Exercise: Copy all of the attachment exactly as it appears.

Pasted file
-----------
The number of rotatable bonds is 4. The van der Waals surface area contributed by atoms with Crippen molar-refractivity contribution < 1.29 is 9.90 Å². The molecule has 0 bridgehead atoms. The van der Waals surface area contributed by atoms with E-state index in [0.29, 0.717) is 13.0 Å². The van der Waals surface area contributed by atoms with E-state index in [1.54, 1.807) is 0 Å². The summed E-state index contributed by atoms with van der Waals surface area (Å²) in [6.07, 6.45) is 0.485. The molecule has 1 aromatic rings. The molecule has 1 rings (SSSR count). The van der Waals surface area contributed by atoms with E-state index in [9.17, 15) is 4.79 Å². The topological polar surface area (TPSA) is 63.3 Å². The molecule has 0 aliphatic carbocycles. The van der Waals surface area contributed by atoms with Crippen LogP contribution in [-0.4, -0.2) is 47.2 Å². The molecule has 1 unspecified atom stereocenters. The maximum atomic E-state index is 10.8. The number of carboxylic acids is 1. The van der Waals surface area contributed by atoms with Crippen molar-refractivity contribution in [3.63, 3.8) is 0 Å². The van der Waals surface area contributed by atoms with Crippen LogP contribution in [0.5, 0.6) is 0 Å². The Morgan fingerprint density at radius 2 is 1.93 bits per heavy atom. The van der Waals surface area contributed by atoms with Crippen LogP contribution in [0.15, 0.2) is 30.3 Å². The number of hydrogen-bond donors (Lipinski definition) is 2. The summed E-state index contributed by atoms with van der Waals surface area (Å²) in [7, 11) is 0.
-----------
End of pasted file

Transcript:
The number of rotatable bonds is 4. The van der Waals surface area contributed by atoms with Crippen molar-refractivity contribution < 1.29 is 9.90 Å². The molecule has 0 bridgehead atoms. The van der Waals surface area contributed by atoms with E-state index in [0.29, 0.717) is 13.0 Å². The van der Waals surface area contributed by atoms with E-state index in [1.54, 1.807) is 0 Å². The summed E-state index contributed by atoms with van der Waals surface area (Å²) in [6.07, 6.45) is 0.485. The molecule has 1 aromatic rings. The molecule has 1 rings (SSSR count). The van der Waals surface area contributed by atoms with E-state index in [9.17, 15) is 4.79 Å². The topological polar surface area (TPSA) is 63.3 Å². The molecule has 0 aliphatic carbocycles. The van der Waals surface area contributed by atoms with Crippen LogP contribution in [-0.4, -0.2) is 47.2 Å². The molecule has 1 unspecified atom stereocenters. The maximum atomic E-state index is 10.8. The number of carboxylic acids is 1. The van der Waals surface area contributed by atoms with Crippen molar-refractivity contribution in [3.63, 3.8) is 0 Å². The van der Waals surface area contributed by atoms with Crippen LogP contribution in [0.5, 0.6) is 0 Å². The Morgan fingerprint density at radius 2 is 1.93 bits per heavy atom. The van der Waals surface area contributed by atoms with Crippen LogP contribution in [0.15, 0.2) is 30.3 Å². The number of hydrogen-bond donors (Lipinski definition) is 2. The summed E-state index contributed by atoms with van der Waals surface area (Å²) in [7, 11) is 0.